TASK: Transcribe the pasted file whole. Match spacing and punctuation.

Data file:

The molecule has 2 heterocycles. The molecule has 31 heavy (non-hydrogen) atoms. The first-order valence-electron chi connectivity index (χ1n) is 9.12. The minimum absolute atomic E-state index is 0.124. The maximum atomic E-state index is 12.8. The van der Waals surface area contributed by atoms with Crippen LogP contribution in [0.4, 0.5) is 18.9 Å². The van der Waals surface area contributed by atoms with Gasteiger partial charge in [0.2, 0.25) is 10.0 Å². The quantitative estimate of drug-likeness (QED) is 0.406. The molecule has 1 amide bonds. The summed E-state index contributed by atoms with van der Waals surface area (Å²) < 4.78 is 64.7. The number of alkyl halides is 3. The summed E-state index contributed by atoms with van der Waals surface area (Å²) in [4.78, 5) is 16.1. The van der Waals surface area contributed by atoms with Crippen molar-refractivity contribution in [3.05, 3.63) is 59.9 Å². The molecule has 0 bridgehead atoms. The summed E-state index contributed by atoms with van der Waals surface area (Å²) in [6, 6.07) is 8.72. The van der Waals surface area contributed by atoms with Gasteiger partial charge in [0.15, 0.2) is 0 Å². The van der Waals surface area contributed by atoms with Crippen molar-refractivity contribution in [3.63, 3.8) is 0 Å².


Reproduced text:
The molecule has 2 heterocycles. The molecule has 31 heavy (non-hydrogen) atoms. The first-order valence-electron chi connectivity index (χ1n) is 9.12. The minimum absolute atomic E-state index is 0.124. The maximum atomic E-state index is 12.8. The van der Waals surface area contributed by atoms with Crippen LogP contribution in [0.4, 0.5) is 18.9 Å². The van der Waals surface area contributed by atoms with Gasteiger partial charge in [0.2, 0.25) is 10.0 Å². The quantitative estimate of drug-likeness (QED) is 0.406. The molecule has 1 amide bonds. The summed E-state index contributed by atoms with van der Waals surface area (Å²) < 4.78 is 64.7. The number of alkyl halides is 3. The summed E-state index contributed by atoms with van der Waals surface area (Å²) in [4.78, 5) is 16.1. The van der Waals surface area contributed by atoms with Crippen molar-refractivity contribution in [3.05, 3.63) is 59.9 Å². The molecule has 0 bridgehead atoms. The summed E-state index contributed by atoms with van der Waals surface area (Å²) in [6, 6.07) is 8.72. The van der Waals surface area contributed by atoms with Gasteiger partial charge in [0.15, 0.2) is 0 Å². The van der Waals surface area contributed by atoms with Crippen molar-refractivity contribution in [3.63, 3.8) is 0 Å².